EXPANDING SCHUMANN'S PIDGINIZATION HYPOTHESIS

Authors

  • Roger W. Andersen

    1. University of California, Los Angeles
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    • On leave from the University of Puerto Rico, Humacao.

    • I am grateful to John Schumann for providing the original framework that this paper is based on and for much stimulating discussion on the nature of language acquisition. I have also profited from discussion of some of the concepts treated here during the discussion of Andersen, to appear, at the 1979 TESOL Convention and from papers and discussion at the 1979 Conference on Theoretical Orientations in Creole Studies. I also wish to thank Russell Campbell and Evelyn Hatch for their thought-provoking questions and J. Donald Bowen, Marianne Celce-Murcia, S. Pit Corder, and Gillian Sankoff, who read and commented on an earlier draft of this paper. I alone am responsible for any errors or inadequacies in the paper.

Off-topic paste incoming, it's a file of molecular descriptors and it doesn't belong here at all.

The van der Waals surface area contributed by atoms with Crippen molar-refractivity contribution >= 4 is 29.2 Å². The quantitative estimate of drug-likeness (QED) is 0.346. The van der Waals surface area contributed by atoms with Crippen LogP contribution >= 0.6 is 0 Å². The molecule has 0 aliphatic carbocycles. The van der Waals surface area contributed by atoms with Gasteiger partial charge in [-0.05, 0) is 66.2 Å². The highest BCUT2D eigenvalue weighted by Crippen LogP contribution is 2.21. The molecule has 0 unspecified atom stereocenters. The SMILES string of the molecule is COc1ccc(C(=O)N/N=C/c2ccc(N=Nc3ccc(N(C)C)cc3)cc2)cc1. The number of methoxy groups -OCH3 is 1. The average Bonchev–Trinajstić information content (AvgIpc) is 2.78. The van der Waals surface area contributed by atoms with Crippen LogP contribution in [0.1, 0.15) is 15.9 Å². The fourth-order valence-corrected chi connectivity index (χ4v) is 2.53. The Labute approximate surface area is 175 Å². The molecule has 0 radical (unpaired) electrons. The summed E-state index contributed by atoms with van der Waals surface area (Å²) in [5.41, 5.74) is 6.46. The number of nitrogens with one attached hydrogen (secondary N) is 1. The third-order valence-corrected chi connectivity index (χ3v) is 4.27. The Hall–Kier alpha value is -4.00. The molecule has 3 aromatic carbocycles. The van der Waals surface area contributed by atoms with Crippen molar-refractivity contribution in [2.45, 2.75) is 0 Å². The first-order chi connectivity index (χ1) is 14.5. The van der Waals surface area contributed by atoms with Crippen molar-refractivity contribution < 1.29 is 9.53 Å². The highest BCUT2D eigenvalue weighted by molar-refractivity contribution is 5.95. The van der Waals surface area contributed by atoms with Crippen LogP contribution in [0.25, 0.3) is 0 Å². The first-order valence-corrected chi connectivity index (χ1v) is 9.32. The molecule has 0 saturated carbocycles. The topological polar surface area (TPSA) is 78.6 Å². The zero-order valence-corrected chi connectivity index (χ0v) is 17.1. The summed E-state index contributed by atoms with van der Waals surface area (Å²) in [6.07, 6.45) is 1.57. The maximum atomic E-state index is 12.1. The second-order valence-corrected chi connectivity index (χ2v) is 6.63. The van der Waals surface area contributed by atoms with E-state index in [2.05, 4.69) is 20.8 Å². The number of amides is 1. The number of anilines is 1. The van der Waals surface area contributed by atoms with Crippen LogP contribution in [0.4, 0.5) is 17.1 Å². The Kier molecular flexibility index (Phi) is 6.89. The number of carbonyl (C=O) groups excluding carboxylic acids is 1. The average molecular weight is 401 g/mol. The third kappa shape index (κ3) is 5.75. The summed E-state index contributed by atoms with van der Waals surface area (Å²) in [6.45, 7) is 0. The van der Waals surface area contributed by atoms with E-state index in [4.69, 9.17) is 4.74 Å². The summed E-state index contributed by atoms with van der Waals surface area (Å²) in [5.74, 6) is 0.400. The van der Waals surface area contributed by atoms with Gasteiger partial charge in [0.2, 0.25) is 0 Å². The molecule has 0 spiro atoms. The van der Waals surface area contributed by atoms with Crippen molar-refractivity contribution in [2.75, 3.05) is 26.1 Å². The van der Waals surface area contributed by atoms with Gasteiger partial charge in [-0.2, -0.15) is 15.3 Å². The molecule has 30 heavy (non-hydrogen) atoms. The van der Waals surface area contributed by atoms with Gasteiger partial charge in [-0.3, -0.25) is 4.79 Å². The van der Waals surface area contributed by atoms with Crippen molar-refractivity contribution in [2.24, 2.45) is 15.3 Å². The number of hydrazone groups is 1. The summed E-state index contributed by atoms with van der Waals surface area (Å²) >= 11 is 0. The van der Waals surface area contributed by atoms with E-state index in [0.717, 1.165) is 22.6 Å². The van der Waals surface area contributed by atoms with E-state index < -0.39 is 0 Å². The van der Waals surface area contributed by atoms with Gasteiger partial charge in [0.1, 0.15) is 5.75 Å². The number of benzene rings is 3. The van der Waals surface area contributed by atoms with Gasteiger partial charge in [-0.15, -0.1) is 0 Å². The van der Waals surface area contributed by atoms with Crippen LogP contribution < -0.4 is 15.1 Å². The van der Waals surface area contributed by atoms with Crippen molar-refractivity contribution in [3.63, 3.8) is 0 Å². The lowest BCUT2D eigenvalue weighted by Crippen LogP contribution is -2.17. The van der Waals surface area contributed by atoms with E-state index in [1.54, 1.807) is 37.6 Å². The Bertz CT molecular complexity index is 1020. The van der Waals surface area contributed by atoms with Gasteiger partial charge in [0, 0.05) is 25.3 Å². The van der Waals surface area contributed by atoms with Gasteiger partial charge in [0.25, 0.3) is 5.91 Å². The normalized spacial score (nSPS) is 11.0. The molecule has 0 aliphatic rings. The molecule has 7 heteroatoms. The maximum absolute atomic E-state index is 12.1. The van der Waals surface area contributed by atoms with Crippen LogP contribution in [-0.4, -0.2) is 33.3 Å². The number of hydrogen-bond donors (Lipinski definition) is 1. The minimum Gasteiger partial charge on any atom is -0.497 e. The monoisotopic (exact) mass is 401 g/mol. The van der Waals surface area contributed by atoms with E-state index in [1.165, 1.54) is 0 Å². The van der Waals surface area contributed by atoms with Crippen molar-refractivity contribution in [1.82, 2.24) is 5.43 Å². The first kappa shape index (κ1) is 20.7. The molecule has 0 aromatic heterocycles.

• This is a revised and expanded version of a paper read October 8, 1978, at the Second Annual La Angeles Second Language Research Forum.

Abstract

Schumann (1978b), in addressing criticism of his Pidginization Hypothesis for second language acquisition, elaborates further on the relationship between pidginization-creoluation-decreolization and second language acquisition and revises and improves on his model. I propose a further revision and expansion of Schumann's model that distinguishes socio-cultural aspects of the pidginization cycle from the acquisitional processes of pidgmization, creolization and decrolization and that relates a wider range of language acquisition phenomena to each other. This expanded version of Schumann's model puts creolization back into the model and also adds depidgnization and first language acquisition to it Pidginization/depidginization, creolization/decreolization and first and second language acquisition are herein considered related acquisitional phenomena which develop under different circumstances as specific instances of the more general co-occuring but opposing processes of nativization and denativization.

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